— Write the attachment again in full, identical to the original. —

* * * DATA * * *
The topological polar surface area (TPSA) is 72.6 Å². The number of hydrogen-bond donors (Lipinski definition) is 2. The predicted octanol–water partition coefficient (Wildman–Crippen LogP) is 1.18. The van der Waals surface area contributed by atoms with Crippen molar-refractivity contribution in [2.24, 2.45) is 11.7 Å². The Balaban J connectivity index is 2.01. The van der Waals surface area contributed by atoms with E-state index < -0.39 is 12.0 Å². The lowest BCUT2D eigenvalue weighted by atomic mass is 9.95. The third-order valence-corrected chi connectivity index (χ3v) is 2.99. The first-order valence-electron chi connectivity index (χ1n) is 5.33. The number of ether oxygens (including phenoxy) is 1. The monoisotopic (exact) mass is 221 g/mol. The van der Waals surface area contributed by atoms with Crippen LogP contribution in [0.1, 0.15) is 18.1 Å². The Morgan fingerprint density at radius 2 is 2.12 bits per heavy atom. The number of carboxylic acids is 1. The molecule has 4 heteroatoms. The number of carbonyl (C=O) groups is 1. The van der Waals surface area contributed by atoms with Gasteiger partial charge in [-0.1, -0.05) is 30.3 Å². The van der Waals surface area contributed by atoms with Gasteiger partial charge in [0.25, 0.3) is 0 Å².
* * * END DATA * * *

The topological polar surface area (TPSA) is 72.6 Å². The number of hydrogen-bond donors (Lipinski definition) is 2. The predicted octanol–water partition coefficient (Wildman–Crippen LogP) is 1.18. The van der Waals surface area contributed by atoms with Crippen molar-refractivity contribution in [2.24, 2.45) is 11.7 Å². The Balaban J connectivity index is 2.01. The van der Waals surface area contributed by atoms with E-state index < -0.39 is 12.0 Å². The lowest BCUT2D eigenvalue weighted by atomic mass is 9.95. The third-order valence-corrected chi connectivity index (χ3v) is 2.99. The first-order valence-electron chi connectivity index (χ1n) is 5.33. The number of ether oxygens (including phenoxy) is 1. The monoisotopic (exact) mass is 221 g/mol. The van der Waals surface area contributed by atoms with Crippen LogP contribution in [0.1, 0.15) is 18.1 Å². The Morgan fingerprint density at radius 2 is 2.12 bits per heavy atom. The number of carboxylic acids is 1. The molecule has 4 heteroatoms. The number of carbonyl (C=O) groups is 1. The van der Waals surface area contributed by atoms with Gasteiger partial charge in [-0.1, -0.05) is 30.3 Å². The van der Waals surface area contributed by atoms with Gasteiger partial charge in [0.25, 0.3) is 0 Å².